Save More Through Subscription-based Purchasing
I’d been looking at more unique ways to save money with online purchases lately when I stumbled upon an interesting concept that Amazon has been promoting: subscription-based purchases. Turns out, this is nothing really new and something that Amazon’s been doing for awhile.
According to resident thrift-expert – Charlie – their family regularly purchases items like toilet paper, granola bars, paper towels, dishwasher detergent and diapers through subscription.
Now I normally would hesitate at purchasing anything on subscription. I simply like the least amount of recurring expenses as possible. But, we all have these purchases we need to make on a regular basis – be it weekly, monthly or 2x a year (a la water filters). So, if you can save while you purchase them (time and again) – I say, “I’m in!”.
Making a list of routinely purchased items
There are lots of things we regularly purchase at the discount stores or grocery store. Among them:
- Paper towels
- Bottled water (I know, I know..)
- Salt pellets
- Refrigerator filters (not as often, but-)
- Hygiene products
- Furnace filters
So, I decided to pick one of these items and see what I could save on it if purchased through subscription at Amazon.com. I chose: refrigerator filters. (I wrote before about ways you can save money on these costly buggers – and one actually included purchasing them on subscription.)
There are obvious different schools of thoughts on these guys. Some say you can use the filter much longer than the 6-month period the refrigerator “times” them out at. But for the sake of argument – let’s go by the manufacturer’s suggestion – which is about the half-year period (based on normal water usage).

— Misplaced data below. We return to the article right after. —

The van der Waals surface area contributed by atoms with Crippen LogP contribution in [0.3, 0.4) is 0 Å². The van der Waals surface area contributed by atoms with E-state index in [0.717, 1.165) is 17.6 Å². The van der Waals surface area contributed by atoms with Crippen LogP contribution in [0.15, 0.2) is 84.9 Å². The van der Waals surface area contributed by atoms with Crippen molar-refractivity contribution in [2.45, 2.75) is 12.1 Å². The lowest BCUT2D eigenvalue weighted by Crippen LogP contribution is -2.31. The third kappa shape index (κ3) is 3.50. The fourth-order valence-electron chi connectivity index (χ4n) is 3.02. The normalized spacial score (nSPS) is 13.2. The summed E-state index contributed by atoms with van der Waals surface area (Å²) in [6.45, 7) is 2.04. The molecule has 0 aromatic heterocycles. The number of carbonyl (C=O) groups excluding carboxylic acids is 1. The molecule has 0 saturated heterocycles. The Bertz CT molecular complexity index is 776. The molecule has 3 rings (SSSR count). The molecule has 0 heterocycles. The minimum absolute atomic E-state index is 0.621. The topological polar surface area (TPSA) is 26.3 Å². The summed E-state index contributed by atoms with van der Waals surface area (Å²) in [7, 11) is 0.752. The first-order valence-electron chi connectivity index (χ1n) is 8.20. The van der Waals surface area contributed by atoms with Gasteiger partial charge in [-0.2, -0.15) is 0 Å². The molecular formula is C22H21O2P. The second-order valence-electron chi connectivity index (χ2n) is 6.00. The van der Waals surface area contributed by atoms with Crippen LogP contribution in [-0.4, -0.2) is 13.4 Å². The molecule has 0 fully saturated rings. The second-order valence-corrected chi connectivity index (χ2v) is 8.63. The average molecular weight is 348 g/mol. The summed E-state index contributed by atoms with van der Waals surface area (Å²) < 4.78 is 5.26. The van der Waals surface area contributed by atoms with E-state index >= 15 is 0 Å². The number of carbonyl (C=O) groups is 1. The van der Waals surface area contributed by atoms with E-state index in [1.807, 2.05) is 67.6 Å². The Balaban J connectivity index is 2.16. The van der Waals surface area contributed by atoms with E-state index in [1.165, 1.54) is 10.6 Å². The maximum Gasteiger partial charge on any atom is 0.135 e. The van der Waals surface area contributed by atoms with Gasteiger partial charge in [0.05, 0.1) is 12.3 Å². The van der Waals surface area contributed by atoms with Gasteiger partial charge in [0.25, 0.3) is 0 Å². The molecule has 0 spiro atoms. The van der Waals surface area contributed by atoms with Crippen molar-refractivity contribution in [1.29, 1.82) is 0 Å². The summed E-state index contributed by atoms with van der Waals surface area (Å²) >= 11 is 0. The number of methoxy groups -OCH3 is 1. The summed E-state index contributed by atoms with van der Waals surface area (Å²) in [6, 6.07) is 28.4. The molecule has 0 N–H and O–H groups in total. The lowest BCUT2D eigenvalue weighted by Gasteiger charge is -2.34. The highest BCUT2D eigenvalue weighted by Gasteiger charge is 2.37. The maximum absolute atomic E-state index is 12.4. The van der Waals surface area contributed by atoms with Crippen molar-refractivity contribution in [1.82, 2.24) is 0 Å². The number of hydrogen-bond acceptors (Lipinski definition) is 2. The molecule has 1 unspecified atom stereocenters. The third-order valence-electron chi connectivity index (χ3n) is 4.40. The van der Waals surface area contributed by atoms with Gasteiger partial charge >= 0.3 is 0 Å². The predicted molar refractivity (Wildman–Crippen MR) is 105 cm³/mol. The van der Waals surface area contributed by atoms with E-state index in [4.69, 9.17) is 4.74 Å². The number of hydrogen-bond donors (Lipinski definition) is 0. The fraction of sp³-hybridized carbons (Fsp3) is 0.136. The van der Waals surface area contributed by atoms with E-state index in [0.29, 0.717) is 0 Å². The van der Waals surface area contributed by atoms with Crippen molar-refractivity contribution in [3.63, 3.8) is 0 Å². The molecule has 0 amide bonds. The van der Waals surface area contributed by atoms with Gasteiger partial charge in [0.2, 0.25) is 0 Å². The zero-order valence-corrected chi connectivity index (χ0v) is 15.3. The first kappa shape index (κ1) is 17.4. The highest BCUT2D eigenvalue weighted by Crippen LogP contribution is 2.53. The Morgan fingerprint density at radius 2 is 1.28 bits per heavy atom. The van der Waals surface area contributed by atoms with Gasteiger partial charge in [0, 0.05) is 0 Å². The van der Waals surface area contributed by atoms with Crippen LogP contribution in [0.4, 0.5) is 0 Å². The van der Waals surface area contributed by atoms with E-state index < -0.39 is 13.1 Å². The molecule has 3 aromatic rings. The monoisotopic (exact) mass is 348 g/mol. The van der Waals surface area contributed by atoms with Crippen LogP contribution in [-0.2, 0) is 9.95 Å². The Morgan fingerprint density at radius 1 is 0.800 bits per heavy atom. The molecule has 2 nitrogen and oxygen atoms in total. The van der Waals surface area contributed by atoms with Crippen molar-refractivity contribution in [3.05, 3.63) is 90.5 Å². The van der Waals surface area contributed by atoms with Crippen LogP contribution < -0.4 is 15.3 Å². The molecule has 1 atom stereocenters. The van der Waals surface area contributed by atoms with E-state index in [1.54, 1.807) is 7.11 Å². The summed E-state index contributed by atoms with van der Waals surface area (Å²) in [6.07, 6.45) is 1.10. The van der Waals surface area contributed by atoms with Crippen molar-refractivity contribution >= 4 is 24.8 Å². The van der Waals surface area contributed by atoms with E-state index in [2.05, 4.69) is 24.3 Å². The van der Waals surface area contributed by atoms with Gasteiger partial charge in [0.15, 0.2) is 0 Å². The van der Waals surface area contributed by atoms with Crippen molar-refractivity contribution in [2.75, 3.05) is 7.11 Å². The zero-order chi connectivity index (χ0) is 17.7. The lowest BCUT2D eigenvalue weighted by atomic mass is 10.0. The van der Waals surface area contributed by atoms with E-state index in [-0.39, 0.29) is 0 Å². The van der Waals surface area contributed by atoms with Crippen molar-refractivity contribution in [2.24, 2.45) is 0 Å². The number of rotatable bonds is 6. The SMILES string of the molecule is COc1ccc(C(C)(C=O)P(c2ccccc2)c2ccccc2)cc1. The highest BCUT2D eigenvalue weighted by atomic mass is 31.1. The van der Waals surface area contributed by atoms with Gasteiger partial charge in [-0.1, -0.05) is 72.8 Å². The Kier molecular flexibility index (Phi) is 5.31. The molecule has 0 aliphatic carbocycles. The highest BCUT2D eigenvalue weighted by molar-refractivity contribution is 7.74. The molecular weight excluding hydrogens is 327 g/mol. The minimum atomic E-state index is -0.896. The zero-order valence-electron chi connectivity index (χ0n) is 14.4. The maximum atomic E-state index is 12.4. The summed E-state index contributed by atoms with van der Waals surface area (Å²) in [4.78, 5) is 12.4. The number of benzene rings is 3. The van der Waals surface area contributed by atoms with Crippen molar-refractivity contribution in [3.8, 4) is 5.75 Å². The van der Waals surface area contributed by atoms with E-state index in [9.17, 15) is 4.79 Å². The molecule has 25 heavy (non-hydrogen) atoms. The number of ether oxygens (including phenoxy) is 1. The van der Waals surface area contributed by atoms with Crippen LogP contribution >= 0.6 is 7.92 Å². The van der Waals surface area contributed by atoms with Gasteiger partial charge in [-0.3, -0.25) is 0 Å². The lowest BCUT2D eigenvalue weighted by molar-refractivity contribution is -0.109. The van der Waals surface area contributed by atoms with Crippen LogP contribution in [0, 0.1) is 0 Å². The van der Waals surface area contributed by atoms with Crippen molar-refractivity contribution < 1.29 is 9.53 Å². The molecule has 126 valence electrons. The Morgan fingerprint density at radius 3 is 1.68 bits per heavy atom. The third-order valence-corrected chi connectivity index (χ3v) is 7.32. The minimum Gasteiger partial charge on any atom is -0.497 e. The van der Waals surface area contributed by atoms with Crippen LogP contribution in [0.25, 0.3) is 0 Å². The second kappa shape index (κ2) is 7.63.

Now, I may be committing thrifty heresy here by admitting to this – but I routinely purchase my refrigerator filters off the shelf at hardware stores (like Home Depot or Menards) at – most likely – a premium price of $45/each. I realize there are filters out there for much less, but my wife and I appreciate the ones that take out as much of the crap as possible.
As an example, I’m going to use the Whirlpool KitchenAid PUR Push Button Cyst-Reducing, Side-by-Side Refrigerator Water Filter (as shown). This guy is a real-fighter. He will reduce cysts, mercury and lead all the while taking out chlorine and other impurities. So, like I mentioned, I’ve typically paid about $40 one of these at Home Depot and not thought much about it (chalking it up as a 2x a year expense).
Amazon’s Subscribe and Save ordering
So, enter Amazon’s initiative to get us to order all our recurring purchases through their aptly named, “Subscribe and Save” program. Nothing real scientific about it – you scan through some of the things you regularly purchase, and see if Amazon carries them in their subscription program, and then sign up to receive these items on a pre-determined schedule. When you do – you can save as much 15% on certain items.
So, as I was looking through the products they offered through the program, I came upon my cyst-reducing, chlorine-fighting, kyptonite-blocking filter and I was a bit surprised to see it at $30. All this time – I had been lazily purchasing an item I could have been saving $10 or more!
Turns out the more subscriptions (items you receive in a month) – the more you can save (ie, 1-4 subscriptions: 5% savings; 5 or more: 15% savings). So, we’ll see if I can get even more things added to the program.
Subscription purchasing the wave of the future?
Can you imagine all the times you go to the store to purchase those one/two-off items – and the time you could be saving by just putting these things on subscription? I think it’s always important to factor in the time and means of doing things – so this clearly could be a new way of buying recurring items.
I’d be interested to know: if you buy things on subscription at Amazon or other online retailers? What items – and how much do you generally save?
Subscribe and Save and save up to 15%
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